Tired…in the Best Way
After a personally EPIC dive, I spent the some time hanging at the boat, enjoying the skippers hospitality.
The boat deserves a comment. Its the best equipped boat I’ve sailed, since 2005 with Burley. It has all the required equipment for a Cat. 2 offshore race…. And, everything is in good shape and ready to be deployed. The lines are good, the sails are good. Their was a jackline and clips positioned for rough weather. It’s hard to find anything to complain about. Well OK…. The propane tank was out, so no coffee or hot meals but that didn’t bother anybody. The cabin is light with long windows and light colors. The wood, is Cherry Yew, a species popular in Europe and not easy to find. The cabins and salon were just the right size and Jay had added grab rails and leeboards to make it safer and more comfortable during an offshore passage.
I especially liked his playlist. It was an eclectic mix of old and new. All the songs we grew up with and a bunch from the 30s 40s and 50s that neither of us were alive for the first performance. Seems we were both the children of music loving families with an early connection to vinyl.
So I spent the early afternoon recovering from the dive and listening to, The Beatles, Billy Holiday, Cab Calloway and Gershwin. I did a quick edit of the mornings footage. It was amazing! If you would have asked me a week ago, if I would be interested in a serious penetration dive at 100 feet I would have said, “No Way”. When I booked the dive, we didn’t talk about it. He asked me what my certification was and when I said, “advanced”, he just nodded. It wasn’t until we were away from the dock and the briefing started that I learned the particulars. And…. Here it was, I was not only going inside the hull but transversing it and entering spaces with no visible exit. Wow! I’m going to be reliving this one for awhile.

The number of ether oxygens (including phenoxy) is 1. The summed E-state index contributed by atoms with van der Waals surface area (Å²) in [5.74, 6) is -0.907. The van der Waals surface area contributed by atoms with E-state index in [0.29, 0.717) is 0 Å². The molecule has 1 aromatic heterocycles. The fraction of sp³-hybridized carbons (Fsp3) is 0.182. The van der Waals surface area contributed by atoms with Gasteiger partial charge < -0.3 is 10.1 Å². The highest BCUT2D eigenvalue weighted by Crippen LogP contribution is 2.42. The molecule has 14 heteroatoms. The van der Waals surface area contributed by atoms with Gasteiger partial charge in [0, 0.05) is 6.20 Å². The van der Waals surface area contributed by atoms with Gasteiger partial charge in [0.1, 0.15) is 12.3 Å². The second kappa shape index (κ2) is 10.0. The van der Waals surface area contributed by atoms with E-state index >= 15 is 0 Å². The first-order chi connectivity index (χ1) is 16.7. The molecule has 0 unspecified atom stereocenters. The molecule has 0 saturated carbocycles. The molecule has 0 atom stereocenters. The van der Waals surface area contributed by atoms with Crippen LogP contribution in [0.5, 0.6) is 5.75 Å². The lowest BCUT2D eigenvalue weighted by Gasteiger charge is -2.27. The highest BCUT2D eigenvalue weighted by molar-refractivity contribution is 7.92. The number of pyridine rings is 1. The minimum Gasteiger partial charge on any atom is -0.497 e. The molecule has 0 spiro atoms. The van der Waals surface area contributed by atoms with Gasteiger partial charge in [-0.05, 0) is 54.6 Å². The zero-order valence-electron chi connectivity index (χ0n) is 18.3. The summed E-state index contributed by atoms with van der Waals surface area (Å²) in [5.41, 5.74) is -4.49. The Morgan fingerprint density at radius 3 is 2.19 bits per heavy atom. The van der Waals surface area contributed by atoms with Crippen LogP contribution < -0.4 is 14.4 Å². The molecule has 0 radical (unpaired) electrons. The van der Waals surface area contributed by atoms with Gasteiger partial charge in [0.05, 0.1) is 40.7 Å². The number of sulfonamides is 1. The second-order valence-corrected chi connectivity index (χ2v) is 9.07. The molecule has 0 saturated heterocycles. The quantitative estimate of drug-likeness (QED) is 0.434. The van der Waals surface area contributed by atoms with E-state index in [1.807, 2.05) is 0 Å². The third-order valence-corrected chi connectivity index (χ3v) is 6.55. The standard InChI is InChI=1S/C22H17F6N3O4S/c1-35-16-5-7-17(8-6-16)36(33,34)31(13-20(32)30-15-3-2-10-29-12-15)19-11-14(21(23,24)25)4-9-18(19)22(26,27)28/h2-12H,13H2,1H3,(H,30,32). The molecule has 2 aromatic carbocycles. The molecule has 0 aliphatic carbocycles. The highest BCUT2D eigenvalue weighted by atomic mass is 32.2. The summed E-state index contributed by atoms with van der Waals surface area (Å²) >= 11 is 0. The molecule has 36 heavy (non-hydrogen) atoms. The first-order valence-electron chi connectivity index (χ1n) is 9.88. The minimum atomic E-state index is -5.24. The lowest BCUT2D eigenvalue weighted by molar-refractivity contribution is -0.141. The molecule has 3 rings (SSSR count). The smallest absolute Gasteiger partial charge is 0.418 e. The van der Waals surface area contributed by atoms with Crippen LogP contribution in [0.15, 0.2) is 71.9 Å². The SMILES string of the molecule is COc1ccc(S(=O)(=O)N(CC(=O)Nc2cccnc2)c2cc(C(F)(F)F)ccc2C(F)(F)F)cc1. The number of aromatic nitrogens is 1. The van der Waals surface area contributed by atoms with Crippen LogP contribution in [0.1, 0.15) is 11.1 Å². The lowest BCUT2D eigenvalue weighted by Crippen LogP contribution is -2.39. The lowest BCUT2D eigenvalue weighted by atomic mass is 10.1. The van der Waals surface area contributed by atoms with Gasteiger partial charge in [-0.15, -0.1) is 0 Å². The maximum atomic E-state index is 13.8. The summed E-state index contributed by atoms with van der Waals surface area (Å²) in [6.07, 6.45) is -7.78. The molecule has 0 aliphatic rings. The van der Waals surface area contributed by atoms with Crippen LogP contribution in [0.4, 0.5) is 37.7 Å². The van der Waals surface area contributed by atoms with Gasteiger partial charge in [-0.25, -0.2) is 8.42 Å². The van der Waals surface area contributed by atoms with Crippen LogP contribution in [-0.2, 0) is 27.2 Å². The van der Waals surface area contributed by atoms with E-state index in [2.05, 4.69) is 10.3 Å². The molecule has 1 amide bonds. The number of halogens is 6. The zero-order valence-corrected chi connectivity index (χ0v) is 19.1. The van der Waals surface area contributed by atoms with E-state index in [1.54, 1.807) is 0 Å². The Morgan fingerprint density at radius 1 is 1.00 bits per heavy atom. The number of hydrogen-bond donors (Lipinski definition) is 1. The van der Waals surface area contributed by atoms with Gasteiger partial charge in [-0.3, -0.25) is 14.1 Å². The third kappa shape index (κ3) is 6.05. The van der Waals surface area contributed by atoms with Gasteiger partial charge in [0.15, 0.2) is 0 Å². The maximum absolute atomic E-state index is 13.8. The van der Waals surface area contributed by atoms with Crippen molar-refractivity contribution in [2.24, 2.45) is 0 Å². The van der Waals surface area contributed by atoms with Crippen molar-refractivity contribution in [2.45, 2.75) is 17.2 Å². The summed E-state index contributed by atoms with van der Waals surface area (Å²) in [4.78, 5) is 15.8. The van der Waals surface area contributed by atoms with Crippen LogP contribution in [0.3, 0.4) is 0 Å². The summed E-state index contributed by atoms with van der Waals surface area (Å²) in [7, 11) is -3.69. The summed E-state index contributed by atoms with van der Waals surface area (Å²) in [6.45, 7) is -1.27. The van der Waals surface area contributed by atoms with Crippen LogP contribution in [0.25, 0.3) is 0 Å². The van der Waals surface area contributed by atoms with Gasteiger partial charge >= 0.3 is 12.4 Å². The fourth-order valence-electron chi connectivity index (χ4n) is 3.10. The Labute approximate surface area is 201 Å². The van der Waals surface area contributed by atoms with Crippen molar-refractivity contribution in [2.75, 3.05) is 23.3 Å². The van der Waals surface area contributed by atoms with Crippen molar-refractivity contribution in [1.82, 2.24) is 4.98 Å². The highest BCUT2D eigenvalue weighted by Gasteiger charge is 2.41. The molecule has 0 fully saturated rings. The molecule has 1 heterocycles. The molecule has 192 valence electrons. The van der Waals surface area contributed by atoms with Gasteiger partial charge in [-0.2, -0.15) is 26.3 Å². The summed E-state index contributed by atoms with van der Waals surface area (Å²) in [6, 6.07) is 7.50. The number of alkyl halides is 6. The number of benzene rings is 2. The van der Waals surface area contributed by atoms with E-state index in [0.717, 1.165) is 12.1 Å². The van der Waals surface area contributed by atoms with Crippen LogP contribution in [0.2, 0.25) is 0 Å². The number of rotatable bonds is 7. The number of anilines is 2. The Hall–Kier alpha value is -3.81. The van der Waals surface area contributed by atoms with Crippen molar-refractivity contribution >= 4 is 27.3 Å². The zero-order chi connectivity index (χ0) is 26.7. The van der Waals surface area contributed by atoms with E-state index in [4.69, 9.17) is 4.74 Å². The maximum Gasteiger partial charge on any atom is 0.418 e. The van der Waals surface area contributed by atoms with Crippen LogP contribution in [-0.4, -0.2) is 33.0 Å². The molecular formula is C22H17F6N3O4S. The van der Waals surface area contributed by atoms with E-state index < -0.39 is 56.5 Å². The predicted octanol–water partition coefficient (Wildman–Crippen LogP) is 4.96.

When Jay showed up we went back to the Commodore to try their famous burger that wasn’t available on the dinner menu. It was hot but that didn’t stop the continuous parade of beauties and tourists strolling the boardwalk in front of us.
That evening was the award ceremony at Dante’s. There were several fleets and two starts with small fleets. Since they were giving awards to the top three, just about everybody got time on the podium. About half way through I was feeling like somebodies uncle at Graduation. Playmobil received a handsome framed burgee of the Conch Republic and we trooped up front for the photo shoot.
That night I was planning to take in the songwriter/singer fest but I’d had enough excitement and opted to go back to the boat and sleep.
Return to Reality Regatta
There were only 5 or maybe 6 boats in the start but our fleet was intact. Fancy Free, Southern Cross and Playmobil loitered around the mark trying to gauge the current and figure the best place to be at the start. Nothing too exciting, Don, Bob and I were in position and the winds were an easy 7 – 10. At one minute we were making our way to the line on starboard with Fancy Free behind us. Southern Cross was making for the line on port tack and it was obvious that they wouldn’t make it in time to cross before we got there. Jay hollered, “starboard” and Bob repeated it just for good measure. From the actions of the Crew on Southern Cross it was clear that they heard us but their Skipper held his course and Jay was forced off his course. We were clearly fouled and Jay didn’t hesitate protesting.
I was right! The “Big Boxy Skipper” was a bully. He drove his boat right at us! We had to turn or T-bone him. He had nothing to gain by hammering us at the start. He was bigger, faster and pointed better. What a jack ass! Jay put up the red flag and we continued the race.